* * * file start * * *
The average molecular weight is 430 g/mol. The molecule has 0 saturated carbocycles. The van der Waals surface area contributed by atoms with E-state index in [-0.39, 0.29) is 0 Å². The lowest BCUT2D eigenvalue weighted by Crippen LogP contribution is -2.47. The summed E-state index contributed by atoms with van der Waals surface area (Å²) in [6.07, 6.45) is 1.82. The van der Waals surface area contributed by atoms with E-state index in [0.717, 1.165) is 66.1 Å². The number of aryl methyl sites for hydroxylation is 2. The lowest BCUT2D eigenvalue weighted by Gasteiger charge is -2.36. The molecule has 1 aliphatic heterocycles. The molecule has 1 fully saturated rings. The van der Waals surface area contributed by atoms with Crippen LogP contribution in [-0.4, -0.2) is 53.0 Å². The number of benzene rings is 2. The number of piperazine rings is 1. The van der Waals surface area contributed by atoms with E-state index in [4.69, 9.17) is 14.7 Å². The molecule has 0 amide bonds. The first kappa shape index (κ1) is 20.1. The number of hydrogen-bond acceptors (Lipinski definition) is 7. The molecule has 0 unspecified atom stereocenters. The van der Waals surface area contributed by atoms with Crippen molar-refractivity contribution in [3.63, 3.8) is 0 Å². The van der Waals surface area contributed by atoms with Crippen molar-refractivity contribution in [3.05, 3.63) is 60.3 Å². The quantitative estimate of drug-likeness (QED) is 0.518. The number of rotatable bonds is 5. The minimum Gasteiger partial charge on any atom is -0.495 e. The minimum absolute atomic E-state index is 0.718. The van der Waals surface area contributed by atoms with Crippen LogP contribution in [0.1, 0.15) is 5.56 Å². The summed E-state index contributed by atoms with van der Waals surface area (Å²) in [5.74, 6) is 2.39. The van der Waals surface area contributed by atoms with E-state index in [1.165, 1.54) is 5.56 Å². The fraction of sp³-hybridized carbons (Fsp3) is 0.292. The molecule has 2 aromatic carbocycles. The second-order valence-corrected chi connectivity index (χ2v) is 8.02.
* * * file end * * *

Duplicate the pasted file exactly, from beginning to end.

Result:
The average molecular weight is 430 g/mol. The molecule has 0 saturated carbocycles. The van der Waals surface area contributed by atoms with E-state index in [-0.39, 0.29) is 0 Å². The lowest BCUT2D eigenvalue weighted by Crippen LogP contribution is -2.47. The summed E-state index contributed by atoms with van der Waals surface area (Å²) in [6.07, 6.45) is 1.82. The van der Waals surface area contributed by atoms with E-state index in [0.717, 1.165) is 66.1 Å². The number of aryl methyl sites for hydroxylation is 2. The lowest BCUT2D eigenvalue weighted by Gasteiger charge is -2.36. The molecule has 1 aliphatic heterocycles. The molecule has 1 fully saturated rings. The van der Waals surface area contributed by atoms with Crippen LogP contribution in [-0.4, -0.2) is 53.0 Å². The number of benzene rings is 2. The number of piperazine rings is 1. The van der Waals surface area contributed by atoms with E-state index in [4.69, 9.17) is 14.7 Å². The molecule has 0 amide bonds. The first kappa shape index (κ1) is 20.1. The number of hydrogen-bond acceptors (Lipinski definition) is 7. The molecule has 0 unspecified atom stereocenters. The van der Waals surface area contributed by atoms with Crippen molar-refractivity contribution in [3.63, 3.8) is 0 Å². The van der Waals surface area contributed by atoms with Crippen molar-refractivity contribution in [3.05, 3.63) is 60.3 Å². The quantitative estimate of drug-likeness (QED) is 0.518. The number of rotatable bonds is 5. The minimum Gasteiger partial charge on any atom is -0.495 e. The minimum absolute atomic E-state index is 0.718. The van der Waals surface area contributed by atoms with Crippen LogP contribution in [0.1, 0.15) is 5.56 Å². The summed E-state index contributed by atoms with van der Waals surface area (Å²) in [5.74, 6) is 2.39. The van der Waals surface area contributed by atoms with E-state index in [1.165, 1.54) is 5.56 Å². The fraction of sp³-hybridized carbons (Fsp3) is 0.292. The molecule has 2 aromatic carbocycles. The second-order valence-corrected chi connectivity index (χ2v) is 8.02.